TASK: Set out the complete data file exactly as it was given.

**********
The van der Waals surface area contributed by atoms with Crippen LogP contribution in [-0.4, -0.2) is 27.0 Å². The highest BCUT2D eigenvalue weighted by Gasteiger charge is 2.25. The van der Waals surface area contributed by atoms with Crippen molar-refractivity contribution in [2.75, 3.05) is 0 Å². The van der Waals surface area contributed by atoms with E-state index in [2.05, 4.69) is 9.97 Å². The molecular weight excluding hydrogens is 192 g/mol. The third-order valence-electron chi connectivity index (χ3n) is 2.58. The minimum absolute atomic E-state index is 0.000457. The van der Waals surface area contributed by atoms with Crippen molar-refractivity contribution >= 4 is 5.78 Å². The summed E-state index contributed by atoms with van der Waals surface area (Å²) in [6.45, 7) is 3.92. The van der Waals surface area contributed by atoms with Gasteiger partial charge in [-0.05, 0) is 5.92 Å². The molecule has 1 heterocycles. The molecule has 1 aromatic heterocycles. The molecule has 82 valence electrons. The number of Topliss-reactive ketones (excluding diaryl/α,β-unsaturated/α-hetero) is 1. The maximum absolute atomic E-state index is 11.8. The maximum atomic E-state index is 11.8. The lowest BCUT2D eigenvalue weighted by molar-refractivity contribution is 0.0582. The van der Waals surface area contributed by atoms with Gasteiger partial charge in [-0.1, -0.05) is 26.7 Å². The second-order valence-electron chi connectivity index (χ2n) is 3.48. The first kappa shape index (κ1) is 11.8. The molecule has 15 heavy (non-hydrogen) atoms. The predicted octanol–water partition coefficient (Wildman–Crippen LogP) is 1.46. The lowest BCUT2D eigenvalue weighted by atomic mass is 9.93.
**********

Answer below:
The van der Waals surface area contributed by atoms with Crippen LogP contribution in [-0.4, -0.2) is 27.0 Å². The highest BCUT2D eigenvalue weighted by Gasteiger charge is 2.25. The van der Waals surface area contributed by atoms with Crippen molar-refractivity contribution in [2.75, 3.05) is 0 Å². The van der Waals surface area contributed by atoms with E-state index in [2.05, 4.69) is 9.97 Å². The molecular weight excluding hydrogens is 192 g/mol. The third-order valence-electron chi connectivity index (χ3n) is 2.58. The minimum absolute atomic E-state index is 0.000457. The van der Waals surface area contributed by atoms with Crippen molar-refractivity contribution >= 4 is 5.78 Å². The summed E-state index contributed by atoms with van der Waals surface area (Å²) in [6.45, 7) is 3.92. The van der Waals surface area contributed by atoms with Gasteiger partial charge in [-0.05, 0) is 5.92 Å². The molecule has 1 heterocycles. The molecule has 1 aromatic heterocycles. The molecule has 82 valence electrons. The number of Topliss-reactive ketones (excluding diaryl/α,β-unsaturated/α-hetero) is 1. The maximum absolute atomic E-state index is 11.8. The maximum atomic E-state index is 11.8. The lowest BCUT2D eigenvalue weighted by molar-refractivity contribution is 0.0582. The van der Waals surface area contributed by atoms with Gasteiger partial charge in [-0.1, -0.05) is 26.7 Å². The second-order valence-electron chi connectivity index (χ2n) is 3.48. The first kappa shape index (κ1) is 11.8. The molecule has 15 heavy (non-hydrogen) atoms. The predicted octanol–water partition coefficient (Wildman–Crippen LogP) is 1.46. The lowest BCUT2D eigenvalue weighted by atomic mass is 9.93.